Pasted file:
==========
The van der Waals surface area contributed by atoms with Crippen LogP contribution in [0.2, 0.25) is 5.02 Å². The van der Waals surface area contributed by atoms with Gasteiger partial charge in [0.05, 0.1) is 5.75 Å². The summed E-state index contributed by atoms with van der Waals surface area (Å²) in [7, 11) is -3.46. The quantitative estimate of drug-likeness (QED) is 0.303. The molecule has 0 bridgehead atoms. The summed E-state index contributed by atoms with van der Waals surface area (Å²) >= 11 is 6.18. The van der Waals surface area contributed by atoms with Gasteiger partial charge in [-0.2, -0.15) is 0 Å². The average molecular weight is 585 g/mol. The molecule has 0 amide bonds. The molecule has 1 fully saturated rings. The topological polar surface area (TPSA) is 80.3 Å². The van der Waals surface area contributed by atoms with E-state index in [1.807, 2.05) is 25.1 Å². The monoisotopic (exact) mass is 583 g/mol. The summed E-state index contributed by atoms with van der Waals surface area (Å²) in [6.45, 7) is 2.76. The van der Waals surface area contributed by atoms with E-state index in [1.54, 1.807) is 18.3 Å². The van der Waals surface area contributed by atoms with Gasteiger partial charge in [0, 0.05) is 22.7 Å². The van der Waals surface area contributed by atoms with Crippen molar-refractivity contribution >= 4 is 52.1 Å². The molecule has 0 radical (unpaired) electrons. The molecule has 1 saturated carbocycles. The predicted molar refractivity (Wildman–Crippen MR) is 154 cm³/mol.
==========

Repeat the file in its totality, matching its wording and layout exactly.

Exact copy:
The van der Waals surface area contributed by atoms with Crippen LogP contribution in [0.2, 0.25) is 5.02 Å². The van der Waals surface area contributed by atoms with Gasteiger partial charge in [0.05, 0.1) is 5.75 Å². The summed E-state index contributed by atoms with van der Waals surface area (Å²) in [7, 11) is -3.46. The quantitative estimate of drug-likeness (QED) is 0.303. The molecule has 0 bridgehead atoms. The summed E-state index contributed by atoms with van der Waals surface area (Å²) >= 11 is 6.18. The van der Waals surface area contributed by atoms with Gasteiger partial charge in [-0.2, -0.15) is 0 Å². The average molecular weight is 585 g/mol. The molecule has 0 amide bonds. The molecule has 1 fully saturated rings. The topological polar surface area (TPSA) is 80.3 Å². The van der Waals surface area contributed by atoms with E-state index in [1.807, 2.05) is 25.1 Å². The monoisotopic (exact) mass is 583 g/mol. The summed E-state index contributed by atoms with van der Waals surface area (Å²) in [6.45, 7) is 2.76. The van der Waals surface area contributed by atoms with E-state index in [1.54, 1.807) is 18.3 Å². The van der Waals surface area contributed by atoms with Gasteiger partial charge in [0, 0.05) is 22.7 Å². The van der Waals surface area contributed by atoms with Crippen molar-refractivity contribution >= 4 is 52.1 Å². The molecule has 0 radical (unpaired) electrons. The molecule has 1 saturated carbocycles. The predicted molar refractivity (Wildman–Crippen MR) is 154 cm³/mol.